Consider reading instead: Yiyun Li’s wonderful Gold Boy, Emerald Girl, the gold standard for recent English-language fiction about China.

Jan is an award-winning journalist and former book critic for the Plain Dealer in Cleveland. You can follow her on Twitter by clicking on the “Follow” button at right.

© 2014 Janice Harayda. All rights reserved.
http://www.janiceharayda.com

January 7, 2008

A Young American Lounge Singer in Shanghai Tries to Keep Her Life in Tune in Lara Tupper’s First Novel, ‘A Thousand and One Nights’

Far from home in a five-star hotel with a no-star boyfriend

A Thousand and One Nights. By Lara Tupper. Harvest, 240 pp., $13, paperback.

By Janice Harayda

A popular joke about the late Norman Vince Peale said that all of his sermons consisted of “three anecdotes in search of a point.” You might have a similar reaction to Laura Tupper’s first novel, A Thousand and One Nights.

Tupper has woven well-researched anecdotes about China into this story of a young American alto and her callow guitarist boyfriend from Yorkshire, who meet on a cruise ship and spend months performing as a duo in a plush hotel in Shanghai (where the only guests who don’t want to hear “Candle in the Wind” seem to want to hear “My Heart Will Go On”). On a train to Hangzhou, Karla and Jack receive “little black plastic bags for spitting.” And in a Shanghai market, Karla sees live snakes for sale, spinning in red buckets, and watches a man skin one alive, its flesh still wriggling and “a blue organ of some kind dangling” after the blade strikes.

But the anecdotes don’t coalesce into a story worthy of them. Karla and Jack run on empty, spending much of their time drinking, whining and bickering. A Thousand and One Nights has so little character and thematic development that at the end, Karla seems as masochistic and Jack as self-absorbed (and as bereft of credible Yorkshire accent) as the beginning. In a sense, both are shanghai’d by Shanghai. For all we learn about their attraction to each other, Tupper might as well have set them down in Secaucus.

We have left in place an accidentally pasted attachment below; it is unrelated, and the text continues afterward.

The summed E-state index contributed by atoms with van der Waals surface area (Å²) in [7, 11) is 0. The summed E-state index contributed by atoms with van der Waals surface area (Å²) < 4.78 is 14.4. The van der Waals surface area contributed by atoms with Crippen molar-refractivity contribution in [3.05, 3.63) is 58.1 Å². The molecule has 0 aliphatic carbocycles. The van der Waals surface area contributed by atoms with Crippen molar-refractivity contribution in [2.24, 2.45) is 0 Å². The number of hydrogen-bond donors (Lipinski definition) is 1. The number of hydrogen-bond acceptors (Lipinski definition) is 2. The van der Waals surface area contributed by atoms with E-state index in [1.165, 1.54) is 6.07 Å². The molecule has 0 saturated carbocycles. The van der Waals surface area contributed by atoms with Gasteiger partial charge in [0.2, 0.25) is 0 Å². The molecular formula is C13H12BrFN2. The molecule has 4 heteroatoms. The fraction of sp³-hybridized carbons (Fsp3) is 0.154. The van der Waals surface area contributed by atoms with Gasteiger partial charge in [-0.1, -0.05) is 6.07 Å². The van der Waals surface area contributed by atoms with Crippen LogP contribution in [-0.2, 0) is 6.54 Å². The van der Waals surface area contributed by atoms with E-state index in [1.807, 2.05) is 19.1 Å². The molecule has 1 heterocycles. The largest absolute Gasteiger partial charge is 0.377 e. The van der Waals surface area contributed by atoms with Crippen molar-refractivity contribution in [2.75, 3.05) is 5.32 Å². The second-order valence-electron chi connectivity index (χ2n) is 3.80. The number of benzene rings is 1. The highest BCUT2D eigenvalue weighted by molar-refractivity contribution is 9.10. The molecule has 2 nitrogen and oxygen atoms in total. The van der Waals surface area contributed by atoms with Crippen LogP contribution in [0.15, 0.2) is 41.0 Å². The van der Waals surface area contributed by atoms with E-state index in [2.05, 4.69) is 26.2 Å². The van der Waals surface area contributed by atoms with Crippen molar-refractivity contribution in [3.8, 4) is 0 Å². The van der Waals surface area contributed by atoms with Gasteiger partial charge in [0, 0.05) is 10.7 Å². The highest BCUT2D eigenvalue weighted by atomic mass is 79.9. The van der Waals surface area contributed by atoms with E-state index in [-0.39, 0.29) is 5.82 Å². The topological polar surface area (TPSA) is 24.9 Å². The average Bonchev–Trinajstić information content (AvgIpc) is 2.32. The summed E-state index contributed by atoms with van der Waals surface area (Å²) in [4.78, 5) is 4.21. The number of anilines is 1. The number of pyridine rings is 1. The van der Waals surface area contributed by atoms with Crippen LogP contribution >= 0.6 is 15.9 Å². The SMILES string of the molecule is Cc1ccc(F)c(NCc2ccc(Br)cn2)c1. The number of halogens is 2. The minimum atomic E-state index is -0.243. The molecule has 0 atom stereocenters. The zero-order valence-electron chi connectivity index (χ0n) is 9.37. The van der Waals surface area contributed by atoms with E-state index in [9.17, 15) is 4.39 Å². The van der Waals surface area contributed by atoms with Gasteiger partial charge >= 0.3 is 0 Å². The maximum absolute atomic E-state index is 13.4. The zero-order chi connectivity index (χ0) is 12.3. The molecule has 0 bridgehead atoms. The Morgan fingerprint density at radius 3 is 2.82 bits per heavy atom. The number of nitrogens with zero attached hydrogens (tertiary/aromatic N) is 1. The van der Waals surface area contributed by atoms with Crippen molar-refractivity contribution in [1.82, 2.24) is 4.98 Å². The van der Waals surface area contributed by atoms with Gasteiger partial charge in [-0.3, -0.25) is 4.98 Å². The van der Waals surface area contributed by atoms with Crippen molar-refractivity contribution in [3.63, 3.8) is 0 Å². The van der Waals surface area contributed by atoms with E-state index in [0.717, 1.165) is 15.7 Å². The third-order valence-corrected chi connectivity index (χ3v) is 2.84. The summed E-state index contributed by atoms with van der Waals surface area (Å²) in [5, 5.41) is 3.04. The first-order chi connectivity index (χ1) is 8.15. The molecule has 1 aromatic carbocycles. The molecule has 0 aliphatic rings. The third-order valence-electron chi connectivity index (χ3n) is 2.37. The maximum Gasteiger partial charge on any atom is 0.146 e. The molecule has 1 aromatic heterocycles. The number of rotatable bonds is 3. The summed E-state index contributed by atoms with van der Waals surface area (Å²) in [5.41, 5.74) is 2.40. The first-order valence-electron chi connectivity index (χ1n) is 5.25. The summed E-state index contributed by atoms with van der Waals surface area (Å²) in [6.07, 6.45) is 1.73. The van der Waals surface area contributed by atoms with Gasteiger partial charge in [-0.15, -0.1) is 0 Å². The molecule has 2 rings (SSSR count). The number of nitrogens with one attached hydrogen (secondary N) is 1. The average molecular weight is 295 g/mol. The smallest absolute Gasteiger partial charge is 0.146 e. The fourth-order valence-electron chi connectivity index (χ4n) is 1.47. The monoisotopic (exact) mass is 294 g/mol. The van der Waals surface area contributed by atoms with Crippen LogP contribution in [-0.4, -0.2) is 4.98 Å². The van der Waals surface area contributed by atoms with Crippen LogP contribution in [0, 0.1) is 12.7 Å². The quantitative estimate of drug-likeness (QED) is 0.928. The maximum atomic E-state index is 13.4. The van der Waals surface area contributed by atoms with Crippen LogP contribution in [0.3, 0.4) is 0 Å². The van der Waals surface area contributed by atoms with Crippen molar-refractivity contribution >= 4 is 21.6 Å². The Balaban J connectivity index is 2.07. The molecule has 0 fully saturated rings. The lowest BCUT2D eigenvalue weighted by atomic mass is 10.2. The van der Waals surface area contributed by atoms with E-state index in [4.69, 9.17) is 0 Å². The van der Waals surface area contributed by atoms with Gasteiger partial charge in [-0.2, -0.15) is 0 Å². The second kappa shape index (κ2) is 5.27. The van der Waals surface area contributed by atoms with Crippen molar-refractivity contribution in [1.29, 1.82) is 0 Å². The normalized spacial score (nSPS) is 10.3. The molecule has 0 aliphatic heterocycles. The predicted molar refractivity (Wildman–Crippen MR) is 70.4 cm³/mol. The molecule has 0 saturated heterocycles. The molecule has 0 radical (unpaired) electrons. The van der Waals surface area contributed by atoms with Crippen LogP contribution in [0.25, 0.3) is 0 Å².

Best line: Tupper’s description of the train to Hangzhou: “Karla and Jack had ‘soft seats,’ with cushions, and once on board they were given little plastic bags for spitting. There was no AC, and Karla was wearing tight, black jeans. There were a few other Caucasian faces in their train car, all flushed, and Jack and Karla ignored them. A uniformed girl served complimentary tea in white plastic cups. Bits of green herb floated up, then sank down.”

Worst line: “In truth, Karla was scared every night, and she was tired of being scared, tired of her own cycle of pathetic thoughts.”

Editor: Stacia Decker

Published: February 2007 www.laratupper.com and www.HarcourtBooks.com

Caveat lector: This review is based on an advance reading copy. Some material in the finished book may differ.

Furthermore: Tupper is a former lounge singer whose site says that she has performed “at sea and in the Mediterranean and Caribbean, and on land in Thailand, Japan, China and the United Arab Emirates.” She lives in New York City.

© 2008 Janice Harayda. All rights reserved.
www.janiceharayda.com